Pakistani activist arrives in the UK for treatment | News | DW | 15.10.2012
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Pakistani activist arrives in the UK for treatment

Pakistani authorities have sent 14-year-old activist Malala Yousafzai to the UK to complete her recovery. The teen was shot by members of the Taliban last week for her campaign for girls' education.

After overseeing what they had been deemed a "steady" recovery, Pakistani doctors sent the young shooting victim abroad for further treatment on Monday. The United Arab Emirates provided the air ambulance to transport the shooting victim, who touched down at Birmingham Airport at around 15:50 local time (14:50 GMT).

"The panel of doctors recommended that Malala be shifted abroad to a UK centre which has the capability to provide integrated care to children who have sustained severe injury," the Pakistani military said in a statement.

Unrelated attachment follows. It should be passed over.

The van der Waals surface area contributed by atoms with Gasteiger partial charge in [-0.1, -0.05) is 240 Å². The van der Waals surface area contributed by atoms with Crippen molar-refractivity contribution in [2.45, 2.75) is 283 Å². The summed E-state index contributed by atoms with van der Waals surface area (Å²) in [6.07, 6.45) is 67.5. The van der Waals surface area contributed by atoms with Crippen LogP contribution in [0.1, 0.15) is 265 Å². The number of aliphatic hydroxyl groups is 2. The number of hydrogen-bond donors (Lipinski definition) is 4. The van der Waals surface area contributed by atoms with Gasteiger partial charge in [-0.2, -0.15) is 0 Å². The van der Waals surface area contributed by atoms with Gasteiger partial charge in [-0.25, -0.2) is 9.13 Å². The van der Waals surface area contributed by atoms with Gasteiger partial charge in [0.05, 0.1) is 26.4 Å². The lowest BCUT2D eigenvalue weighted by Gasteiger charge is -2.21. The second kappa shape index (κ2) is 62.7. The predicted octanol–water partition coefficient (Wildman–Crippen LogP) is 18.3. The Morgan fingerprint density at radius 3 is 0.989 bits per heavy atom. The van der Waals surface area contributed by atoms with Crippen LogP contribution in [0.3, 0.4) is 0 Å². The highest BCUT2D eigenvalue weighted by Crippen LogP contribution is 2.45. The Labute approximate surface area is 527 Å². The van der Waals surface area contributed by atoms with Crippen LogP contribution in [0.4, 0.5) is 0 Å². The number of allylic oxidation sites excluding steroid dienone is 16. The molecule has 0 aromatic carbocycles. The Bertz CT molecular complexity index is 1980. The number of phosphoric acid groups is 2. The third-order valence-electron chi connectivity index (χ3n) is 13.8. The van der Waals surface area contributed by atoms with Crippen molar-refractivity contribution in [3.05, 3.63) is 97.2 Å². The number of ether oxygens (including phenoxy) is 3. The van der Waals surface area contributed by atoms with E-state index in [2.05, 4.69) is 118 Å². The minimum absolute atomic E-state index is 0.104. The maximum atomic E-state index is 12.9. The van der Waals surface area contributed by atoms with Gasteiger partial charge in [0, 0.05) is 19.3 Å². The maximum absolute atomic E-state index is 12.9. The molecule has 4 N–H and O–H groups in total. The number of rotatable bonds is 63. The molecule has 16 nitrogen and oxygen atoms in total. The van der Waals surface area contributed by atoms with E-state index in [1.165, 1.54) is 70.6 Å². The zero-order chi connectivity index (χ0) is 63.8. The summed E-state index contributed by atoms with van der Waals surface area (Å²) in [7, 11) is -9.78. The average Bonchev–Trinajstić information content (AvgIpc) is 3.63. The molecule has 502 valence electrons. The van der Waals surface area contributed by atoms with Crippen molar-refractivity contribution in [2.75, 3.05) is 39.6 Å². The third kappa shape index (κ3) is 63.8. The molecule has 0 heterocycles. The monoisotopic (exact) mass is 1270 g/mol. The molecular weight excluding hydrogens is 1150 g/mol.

Doctors at a military hospital near Pakistan's capital Islamabad successfully removed a bullet from Malala Yousafzai last Wednesday. By the weekend, they had determined that Yousafzai would need long-term care in order to recover fully, both physically and psychologically.

Unidentified members of the Taliban shot the 14 year old Yousafzai on October 9, as she was heading home from school in the north-western district of Swat. The shooting came in retaliation for her outspokenness in her campaign to promote girls' education. The attack has sparked international outrage and a reward of $100,000 (77,000 euros) has been offered by the Pakistani government for information regarding her attackers.

Yousafzai rose to fame after highlighting Taliban atrocities in a BBC blog published in 2009, when Islamist militants led by radical cleric Maulana Fazlullah burned girls' schools and terrorized the valley.

Last year Pakistan awarded her the first-ever National Peace Award in recognition of her efforts. She was also nominated for the International Children's Peace Prize.

The Taliban controlled much of Swat from 2007 to 2009 but were supposedly driven out by an army offensive in July 2009.

kms/sej (AFP, Reuters, dpa)